Bullying and your mental health

Bullying can have a big impact on your mental health.  Find out more about what you might be feeling, how you can get support, and ways to help yourself feel better.


How bullying can affect your mental health

Bullying can have a massive impact on your mental health, both now and in the future. In fact, recent research has shown that if you’re bullied as a child or teenager, you might be twice as likely to use mental health services as an adult. It doesn't matter if you're being bullied at school, at home or online, bullying can mess with your head. But you're not alone, and you deserve support. 

How you might be feeling

Getting support

Taking care of yourself

Everyone is different, and there are different ways that bullying can affect you.


You might be feeling…


  • Anxious and worried all the time
  • Depressed, sad, low and tearful
  • That you’re not worth anything, or that nobody likes you
  • Sick more often, or have stomach pains
  • Angry and stressed
  • Helpless and hopeless, like things will never get better
  • Like hurting yourself, or someone else. If you’re having thoughts like this, it’s important to get help straightaway 


You might also…


  • Find it hard to concentrate at school
  • Not want to be around your friends and family as much as you used to
  • Not enjoy things you used to enjoy
  • Have trouble eating, or eat too much for you
  • Throw up after eating
  • Have trouble sleeping, or sleep too much
  • Drink a lot of alcohol, or use drugs
  • Have flashbacks and nightmares

If you need urgent help

If you feel so bad that you want to end your own life, it’s important to get help straightaway. If there’s nobody nearby to talk to, you can call 999 and ask for an ambulance, or go to the nearest A&E.

Getting support for your mental health

Nobody deserves to be bullied. You may be feeling lonely, ashamed and frightened, but you’re not alone, and there’s no shame in being bullied. 

It’s important to get support if you’re being bullied. There are lots of people who can help you.

Your doctor

You can make an appointment with your GP who can talk through how you’re feeling with you and explore ways in which they can help. If you’re struggling with self-harm, suicidal thoughts, eating problems, depression or anxiety, they might want you to refer you to someone who specialises in mental health.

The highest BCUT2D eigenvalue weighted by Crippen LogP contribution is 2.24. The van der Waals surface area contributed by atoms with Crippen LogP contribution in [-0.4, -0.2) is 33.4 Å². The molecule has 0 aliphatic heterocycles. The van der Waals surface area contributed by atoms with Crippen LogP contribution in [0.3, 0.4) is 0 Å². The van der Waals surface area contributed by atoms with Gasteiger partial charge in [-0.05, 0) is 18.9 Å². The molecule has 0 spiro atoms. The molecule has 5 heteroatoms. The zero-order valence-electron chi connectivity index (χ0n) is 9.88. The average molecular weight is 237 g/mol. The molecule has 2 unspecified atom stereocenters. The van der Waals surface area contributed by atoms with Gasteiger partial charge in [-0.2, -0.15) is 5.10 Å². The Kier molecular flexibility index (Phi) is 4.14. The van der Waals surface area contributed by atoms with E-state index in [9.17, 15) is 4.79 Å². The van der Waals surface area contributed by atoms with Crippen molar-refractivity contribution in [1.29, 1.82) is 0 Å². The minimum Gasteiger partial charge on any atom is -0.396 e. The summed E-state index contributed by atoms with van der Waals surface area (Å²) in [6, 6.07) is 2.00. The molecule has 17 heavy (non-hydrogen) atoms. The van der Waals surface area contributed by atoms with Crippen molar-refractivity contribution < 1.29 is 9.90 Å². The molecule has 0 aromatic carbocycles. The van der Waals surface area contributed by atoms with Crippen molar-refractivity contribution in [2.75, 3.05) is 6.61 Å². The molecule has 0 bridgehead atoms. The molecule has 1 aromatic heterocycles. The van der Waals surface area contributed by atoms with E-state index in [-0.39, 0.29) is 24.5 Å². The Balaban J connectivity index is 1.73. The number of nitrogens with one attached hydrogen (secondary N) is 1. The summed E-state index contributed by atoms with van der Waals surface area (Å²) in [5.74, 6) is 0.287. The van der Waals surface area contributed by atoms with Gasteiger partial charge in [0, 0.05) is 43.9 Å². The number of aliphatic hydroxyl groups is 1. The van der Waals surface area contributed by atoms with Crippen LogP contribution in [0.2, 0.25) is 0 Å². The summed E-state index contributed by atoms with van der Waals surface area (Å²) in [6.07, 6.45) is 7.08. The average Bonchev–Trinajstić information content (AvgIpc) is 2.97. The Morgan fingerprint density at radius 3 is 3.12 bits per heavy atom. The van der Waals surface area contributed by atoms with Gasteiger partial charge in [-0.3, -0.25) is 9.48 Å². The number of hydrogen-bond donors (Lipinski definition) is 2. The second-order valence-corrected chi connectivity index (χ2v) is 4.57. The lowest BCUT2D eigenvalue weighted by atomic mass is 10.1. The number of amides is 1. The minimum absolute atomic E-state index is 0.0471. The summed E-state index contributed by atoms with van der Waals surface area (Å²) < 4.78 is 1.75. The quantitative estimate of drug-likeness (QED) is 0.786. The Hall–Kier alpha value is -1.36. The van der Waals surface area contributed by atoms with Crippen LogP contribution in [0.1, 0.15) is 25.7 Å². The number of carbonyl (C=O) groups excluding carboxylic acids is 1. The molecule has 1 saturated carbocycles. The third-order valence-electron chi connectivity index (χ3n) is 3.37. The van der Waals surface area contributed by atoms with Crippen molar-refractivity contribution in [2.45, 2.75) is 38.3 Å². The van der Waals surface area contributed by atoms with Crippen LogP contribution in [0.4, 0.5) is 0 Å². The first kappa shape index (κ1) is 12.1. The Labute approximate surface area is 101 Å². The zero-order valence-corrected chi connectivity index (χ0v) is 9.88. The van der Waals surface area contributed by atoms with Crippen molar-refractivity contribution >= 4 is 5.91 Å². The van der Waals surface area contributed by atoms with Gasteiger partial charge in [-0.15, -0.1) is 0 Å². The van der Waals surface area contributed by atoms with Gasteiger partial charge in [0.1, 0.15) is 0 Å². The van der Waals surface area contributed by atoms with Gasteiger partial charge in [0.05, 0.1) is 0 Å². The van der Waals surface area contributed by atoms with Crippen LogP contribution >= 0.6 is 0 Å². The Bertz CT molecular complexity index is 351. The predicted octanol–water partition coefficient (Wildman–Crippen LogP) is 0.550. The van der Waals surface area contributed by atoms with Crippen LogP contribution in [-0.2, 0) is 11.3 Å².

It might be tough to find the words to explain how you’re feeling. Check out the DocReady website, which can help you make a checklist of what you want to talk about, and gives some advice on preparing for your appointment.

Will a doctor have to tell my parents or guardians about what I’ve shared with them?

No, what you talk about with the doctor will be between you and the doctor. They may encourage you to speak to an adult you trust, and wouldn’t share anything without your consent. If you’re under 16 and the doctor is very worried that you may seriously harm yourself or someone else, then they may need to tell someone.

If you're feeling anxious about it, then do ask the doctor to explain more about what kind of things they might need to share with someone else.

Your parents or another adult you trust

This might be a teacher, a friend's parent, another relative, religious leader (like a priest or an imam), or someone else that you feel safe with and can turn to.

Online and on the phone

Getting support offline might be the best way to get help if you're struggling to cope. But if you're not ready to talk to someone face to face, there are lots of other places you can turn to.

  • Our helpline (0808 800 2222) can talk you through what’s happening to you and help you explore what to do next.
  • Online support can be helpful when we want to be totally anonymous or don’t like using the phone. The Mix is a charity for anyone under 25. They have a busy forum and live chat where you can share your experiences anonymously. Childline also have online, 1-1 counselling that you can access 24 hours a day. 
  • Support from other people who've experienced bullying Sometimes you might want to talk to someone who's been there. Visit our forums to talk to other people who've been bullied.

It can be tough to talk about our feelings. Read our 5 tips for talking about your mental health for how to get started.

Taking care of yourself

If you're struggling, it can be hard to take care of yourself. You might not feel like it,but looking after yourself can help you to feel stronger and more able to cope.

Exercise isn't just good for your body, it's good for your brain, too. If you're feeling low, it might be hard to motivate yourself to exercise. You can start gently by taking a quick stroll, or even by doing some YouTube workouts in your room. The NHS has lots of ideas for teens here.

Taking time to relax can help you feel calmer and more able to cope. If you're not sure where to start, why not try these relaxation exercises from Mind? Some people also find mindfulness a great way to combat stress. Learn more about mindfulness.

Get creative Drawing, painting, photography, makeup and more can get you out of your head and give you a sense of achievement.

How do you take care of your mind? Talk to us on Twitter @BullyingUK

Donate now

For support call our confidential helpline on 0808 800 2222 or email us at askus@familylives.org.uk. Your opinion matters, please share your views on our website by filling in our survey.